memory: and there have been such,--where a thought or an image once
impressed is never erased. In Art it is certainly an advantage to be
able sometimes to forget. Nor is this a new notion; for Horace, it
seems, must have had the same, or he would hardly have recommended so
long a time as nine years for the revision of a poem. That Titian
also was not unaware of the advantage of forgetting is recorded by
Boschini, who relates, that, during the progress of a work, he was
in the habit of occasionally turning it to the wall, until it had
somewhat faded from his memory, so that, on resuming his labor, he
might see with fresh eyes; when (to use his expression) he would
criticize the picture with as much severity as his worst enemy. If,
instead of the picture on the canvas, Boschini had referred to that in
his mind, as what Titian sought to forget, he would have been, as
we think, more correct. This practice is not uncommon with Artists,
though few, perhaps, are aware of its real object.

It has doubtless the appearance of a singular anomaly in the judgment,
that it should not always be as correct in relation to our own works
as to those of another. Yet nothing is more common than perfect truth
in the one case, and complete delusion in the other. Our surprise,
however, would be sensibly diminished, if we considered that the
reasoning or reflective faculties have nothing to do with either case.
It is the Principle of which we have been speaking, the life, or truth
within, answering to the life, or rather its sign, before us, that
here sits in judgment. Still the question remains unanswered; and
again we are asked, Why is it that our own works do not always respond
with equal veracity? Simply because we do not always _see_
them,--that is, as they are,--but, looking as it were _through
them_, see only their originals in the mind; the mind here acting,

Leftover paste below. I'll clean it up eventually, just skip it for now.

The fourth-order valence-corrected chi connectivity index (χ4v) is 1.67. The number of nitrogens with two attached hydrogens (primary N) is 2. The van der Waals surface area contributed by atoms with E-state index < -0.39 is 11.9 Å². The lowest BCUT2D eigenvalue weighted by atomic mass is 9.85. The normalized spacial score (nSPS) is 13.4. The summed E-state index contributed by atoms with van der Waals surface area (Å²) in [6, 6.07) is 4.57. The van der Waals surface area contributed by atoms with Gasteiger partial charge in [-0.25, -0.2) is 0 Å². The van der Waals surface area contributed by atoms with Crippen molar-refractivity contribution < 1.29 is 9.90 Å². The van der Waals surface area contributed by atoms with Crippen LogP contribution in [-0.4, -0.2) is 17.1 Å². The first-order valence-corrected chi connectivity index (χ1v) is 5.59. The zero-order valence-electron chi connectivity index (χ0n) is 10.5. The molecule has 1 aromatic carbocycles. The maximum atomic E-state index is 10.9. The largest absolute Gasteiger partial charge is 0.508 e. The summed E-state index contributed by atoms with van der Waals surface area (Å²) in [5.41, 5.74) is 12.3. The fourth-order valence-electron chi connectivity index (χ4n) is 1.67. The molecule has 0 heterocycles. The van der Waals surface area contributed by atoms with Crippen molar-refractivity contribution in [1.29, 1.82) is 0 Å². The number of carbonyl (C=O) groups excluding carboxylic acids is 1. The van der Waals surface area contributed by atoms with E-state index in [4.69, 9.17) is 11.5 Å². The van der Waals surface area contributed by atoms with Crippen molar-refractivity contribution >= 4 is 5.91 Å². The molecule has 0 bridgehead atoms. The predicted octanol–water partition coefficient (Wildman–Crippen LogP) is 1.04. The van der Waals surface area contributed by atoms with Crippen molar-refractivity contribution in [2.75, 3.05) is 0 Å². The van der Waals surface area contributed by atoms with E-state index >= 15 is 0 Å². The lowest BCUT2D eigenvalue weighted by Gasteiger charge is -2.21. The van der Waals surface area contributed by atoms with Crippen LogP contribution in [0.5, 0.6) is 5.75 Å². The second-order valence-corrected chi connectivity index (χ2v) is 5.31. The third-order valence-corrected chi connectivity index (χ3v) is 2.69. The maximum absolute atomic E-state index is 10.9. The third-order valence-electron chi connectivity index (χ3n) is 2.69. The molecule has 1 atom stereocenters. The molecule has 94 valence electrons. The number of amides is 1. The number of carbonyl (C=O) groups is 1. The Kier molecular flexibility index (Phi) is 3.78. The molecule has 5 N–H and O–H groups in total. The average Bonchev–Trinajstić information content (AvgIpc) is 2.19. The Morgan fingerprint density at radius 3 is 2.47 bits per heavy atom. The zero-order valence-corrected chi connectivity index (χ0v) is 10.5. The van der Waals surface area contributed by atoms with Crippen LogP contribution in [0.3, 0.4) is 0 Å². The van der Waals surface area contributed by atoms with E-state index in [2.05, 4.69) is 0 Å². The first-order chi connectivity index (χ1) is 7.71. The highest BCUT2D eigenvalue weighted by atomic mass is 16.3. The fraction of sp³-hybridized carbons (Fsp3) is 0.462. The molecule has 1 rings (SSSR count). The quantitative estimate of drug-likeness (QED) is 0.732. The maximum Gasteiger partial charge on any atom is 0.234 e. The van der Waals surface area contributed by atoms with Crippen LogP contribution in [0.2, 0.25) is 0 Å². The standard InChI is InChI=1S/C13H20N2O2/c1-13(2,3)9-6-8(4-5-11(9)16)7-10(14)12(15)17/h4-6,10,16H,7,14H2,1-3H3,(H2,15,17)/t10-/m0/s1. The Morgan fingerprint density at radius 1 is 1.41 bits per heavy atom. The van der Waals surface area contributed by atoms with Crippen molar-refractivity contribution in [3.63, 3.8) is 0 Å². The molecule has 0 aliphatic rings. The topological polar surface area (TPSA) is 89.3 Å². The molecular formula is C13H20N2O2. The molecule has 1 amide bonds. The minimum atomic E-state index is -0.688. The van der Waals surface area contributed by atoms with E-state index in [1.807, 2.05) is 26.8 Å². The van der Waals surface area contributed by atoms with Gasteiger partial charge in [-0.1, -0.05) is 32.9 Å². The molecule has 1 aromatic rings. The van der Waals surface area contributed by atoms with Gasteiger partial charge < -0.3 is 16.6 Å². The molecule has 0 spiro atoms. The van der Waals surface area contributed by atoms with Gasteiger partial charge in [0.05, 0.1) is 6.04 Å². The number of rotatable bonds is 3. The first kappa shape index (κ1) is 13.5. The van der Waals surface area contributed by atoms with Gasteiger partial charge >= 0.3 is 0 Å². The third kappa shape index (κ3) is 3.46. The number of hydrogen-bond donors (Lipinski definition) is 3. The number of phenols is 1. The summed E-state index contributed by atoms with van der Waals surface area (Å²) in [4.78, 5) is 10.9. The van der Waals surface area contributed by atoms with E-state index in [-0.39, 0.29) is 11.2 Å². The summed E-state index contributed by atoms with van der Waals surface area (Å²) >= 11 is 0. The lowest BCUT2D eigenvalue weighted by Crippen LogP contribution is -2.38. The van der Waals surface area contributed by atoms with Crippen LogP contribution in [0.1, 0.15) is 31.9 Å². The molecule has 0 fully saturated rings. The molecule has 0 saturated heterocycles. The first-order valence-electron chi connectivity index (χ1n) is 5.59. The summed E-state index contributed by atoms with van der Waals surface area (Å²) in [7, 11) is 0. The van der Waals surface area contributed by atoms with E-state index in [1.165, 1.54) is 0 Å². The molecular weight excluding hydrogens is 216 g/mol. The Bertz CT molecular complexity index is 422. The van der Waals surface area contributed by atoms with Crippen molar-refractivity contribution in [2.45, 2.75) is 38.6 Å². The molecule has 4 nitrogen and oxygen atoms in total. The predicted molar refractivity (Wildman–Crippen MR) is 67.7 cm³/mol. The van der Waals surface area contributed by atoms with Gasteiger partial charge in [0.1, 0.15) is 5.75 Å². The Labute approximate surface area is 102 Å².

instead of being acted upon. And thus it is, that an Artist may
suppose his conception realized, while that which gave life to it in
his mind is outwardly wanting. But let time erase, as we know it often
does, the mental image, and its embodied representative will then
appear to its author as it is,--true or false. There is one case,
however, where the effect cannot deceive; namely, where it comes upon
us as from a foreign source; where our own seems no longer ours. This,
indeed, is rare; and powerful must be the pictured Truth, that, as
soon as embodied, shall thus displace its own original.

Nor does it in any wise affect the essential nature of the Principle
in question, or that of the other Characteristics, that the effect
which follows is not always of a pleasurable kind; it may even be
disagreeable. What we contend for is simply its _reality_; the
character of the perception, like that of every other truth, depending
on the individual character of the percipient. The common truth of
existence in a living person, for instance, may be to us either a
matter of interest or indifference, nay, even of disgust. So also may
it be with what is true in Art. Temperament, ignorance, cultivation,
vulgarity, and refinement have all, in a greater or less degree, an
influence in our impressions; so that any reality may be to us either
an offence or a pleasure, yet still a reality. In Art, as in Nature,
the True is imperative, and must be _felt_, even where a timid, a
proud, or a selfish motive refuses to acknowledge it.

These last remarks very naturally lead us to another subject, and one
of no minor importance; we mean, the education of an Artist; on this,
however, we shall at present add but a few words. We use the word
_education_ in its widest sense, as involving not only the growth
and expansion of the intellect, but a corresponding developement of
the moral being; for the wisdom of the intellect is of little worth,
if it be not in harmony with the higher spiritual truth. Nor will a
moderate, incidental cultivation suffice to him who would become a
great Artist. He must sound no less than the full depths of his being
ere he is fitted for his calling; a calling in its very condition
lofty, demanding an agent by whom, from the actual, living world, is
to be wrought an imagined consistent world of Art,--not fantastic,
or objectless, but having a purpose, and that purpose, in all its
figments, a distinct relation to man's nature, and all that pertains
to it, from the humblest emotion to the highest aspiration; the circle
that bounds it being that only which bounds his spirit,--even the
confines of that higher world, where ideal glimpses of angelic forms
are sometimes permitted to his sublimated vision. Art may, in truth,
be called the _human world_; for it is so far the work of man,